The United States economy may be stagnant right now, but nonprofit organizations are still doing well. According to a recent Blackbaud study, the nonprofit sector reported a 1.7 percent year-over-year increase in charitable giving for the third quarter of 2012, with online donations jumping 13.3 percent.
At the same time, a separate study by Blackbaud predicted that nonprofits will undergo significant changes in 2013, driven largely by technology.
However, Marc Chardon, president and CEO of the company, believes that "while challenges certainly exist for the nonprofit sector, there are also opportunities for organizations to use technology to deliver on their missions in a very effective, scalable and real-time way."
Organizations will be able to better manage electronic workflow, thanks largely to the influx of available cloud computing and mobile programs. Blackbaud recently predicted that nonprofits will use twice as much mobile technology in 2013 as they did in 2012, while big data and customer relationship management systems are also expected to rise in the near future.
Abundance of opportunity awaits nonprofits
In a recent interview with Nonprofit Quarterly, Chardon suggested that despite the United States' economic difficulties, the nonprofit sector has a lot to be excited about. Once again, he credited much of his optimism to the rise of certain technologies, such as social and mobile applications that allow companies to "identify people in ways that you couldn't do five and 10 years ago."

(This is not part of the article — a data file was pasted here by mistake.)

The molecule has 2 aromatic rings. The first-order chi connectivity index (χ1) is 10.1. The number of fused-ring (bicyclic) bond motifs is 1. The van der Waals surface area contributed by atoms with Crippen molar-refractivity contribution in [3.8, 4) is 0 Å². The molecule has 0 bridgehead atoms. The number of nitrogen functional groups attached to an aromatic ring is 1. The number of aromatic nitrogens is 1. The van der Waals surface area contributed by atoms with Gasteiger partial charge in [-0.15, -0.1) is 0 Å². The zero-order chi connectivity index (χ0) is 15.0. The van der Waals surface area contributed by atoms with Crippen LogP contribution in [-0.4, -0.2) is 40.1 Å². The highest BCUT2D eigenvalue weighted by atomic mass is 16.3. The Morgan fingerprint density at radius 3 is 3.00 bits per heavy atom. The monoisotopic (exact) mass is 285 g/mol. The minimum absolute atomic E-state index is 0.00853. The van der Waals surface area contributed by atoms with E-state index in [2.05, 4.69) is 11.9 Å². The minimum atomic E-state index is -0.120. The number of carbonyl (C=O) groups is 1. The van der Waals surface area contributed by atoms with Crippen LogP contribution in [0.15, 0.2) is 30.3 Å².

"The ability to have cost-effective contact with new people in a social network - as opposed to randomly blasting 100,000 e-mails or 100,000 pieces of mail out to a list - coupled with better and better tools for getting a really intimate connection to the people who support your cause is enormously exciting," Chardon told the news source.
Chardon encouraged nonprofits to employ two strategies that will help them moving forward:
1. "The power of ask": This involves reaching out to current supporters and asking them why they decided to join. This can paint a clear picture about what the organization does well, which can help with regard to expanding the customer base.
2. Possible improvements: At the same time, nonprofits should always be searching for ways to improve. Finding out what the organization does poorly can, at times, be as important as identifying its strengths.